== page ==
Breaking up Is Hard to Do
I decided it was time for a break up last week. We weren't working out. I tried. I really did. I wanted it to work. We'd been trying to stay together since last year. We would gain some headway, and then everything would change. It was such a love-hate relationship. So, on Friday, I realized I was done. I couldn't go on any more. Perhaps we can remain friends, but not right now. We need time apart. A lot of time. Months, maybe a year or two. It's both our faults and this is for the best.
I'm talking about my novel Virtuoso. I wrote that novel for NaNoWriMo 2009. Off and on last year and off and on most of this year, I tried rewriting it. The first ten chapters are pretty good, but it was falling apart after that. I didn't love the story any more. Nadia wasn't the same. I wasn't the same. I realized in order to fix the story I either had to take out the paranormal elements, which would make it a completely different story, or take out Derek. Right now, I'm just too tired of it. Maybe one day I'll take those first ten chapters and continue from there without Derek. The middle and the ending would be different in a lot of places. The novel will probably be more novella-length, but it could work. We just need time apart, though.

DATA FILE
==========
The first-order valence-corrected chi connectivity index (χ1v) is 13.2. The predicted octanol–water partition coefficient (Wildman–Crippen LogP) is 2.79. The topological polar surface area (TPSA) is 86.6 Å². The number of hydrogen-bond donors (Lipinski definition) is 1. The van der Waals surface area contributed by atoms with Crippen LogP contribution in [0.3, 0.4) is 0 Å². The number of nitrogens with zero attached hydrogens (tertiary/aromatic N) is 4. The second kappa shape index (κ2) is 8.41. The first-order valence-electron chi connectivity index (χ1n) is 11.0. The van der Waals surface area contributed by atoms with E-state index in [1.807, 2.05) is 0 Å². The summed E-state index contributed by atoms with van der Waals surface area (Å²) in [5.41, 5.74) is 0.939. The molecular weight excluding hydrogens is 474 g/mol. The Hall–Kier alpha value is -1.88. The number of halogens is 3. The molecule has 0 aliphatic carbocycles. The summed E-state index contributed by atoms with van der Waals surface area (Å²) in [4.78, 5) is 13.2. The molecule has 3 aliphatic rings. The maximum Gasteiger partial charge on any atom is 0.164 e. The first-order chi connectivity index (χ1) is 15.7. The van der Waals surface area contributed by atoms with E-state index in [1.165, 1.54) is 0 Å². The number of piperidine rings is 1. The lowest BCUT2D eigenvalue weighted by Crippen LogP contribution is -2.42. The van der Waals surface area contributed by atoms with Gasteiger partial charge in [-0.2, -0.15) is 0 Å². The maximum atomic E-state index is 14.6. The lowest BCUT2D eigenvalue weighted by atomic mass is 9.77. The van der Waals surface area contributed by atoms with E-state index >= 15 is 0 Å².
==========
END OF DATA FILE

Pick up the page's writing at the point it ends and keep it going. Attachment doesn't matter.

So now I went back to my first love: The Phoenix Prophetess. I read through it on Friday-Sunday and realized how much I loved it. My passion was reignited. I can't wait each day to work on it. I have a month to edit/polish it, but I can do it. I want to do it. I should've worked on it instead of Virtuoso, but I heard first novels rarely do well. Oh, the writing is a bit rough, but the story is sound and exciting. Oh, gods, seriously, this story is so awesome. I started The Phoenix Prophetess on January 15, 2009 and I finished the first draft on September 15, 2009. Two years later and I'm editing it, loving it.
I don't know what will happen when I pitch The Phoenix Prophetess at the James River Writers Conference in October, but I feel in my heart that I made the right decision. Whatever happens, The Phoenix Prophetess is the novel I want to represent me as a writer. I'm proud to put my name on it.
Breaking up may be hard to do, but sometimes it really is for the best.
Have you broken up with a story before?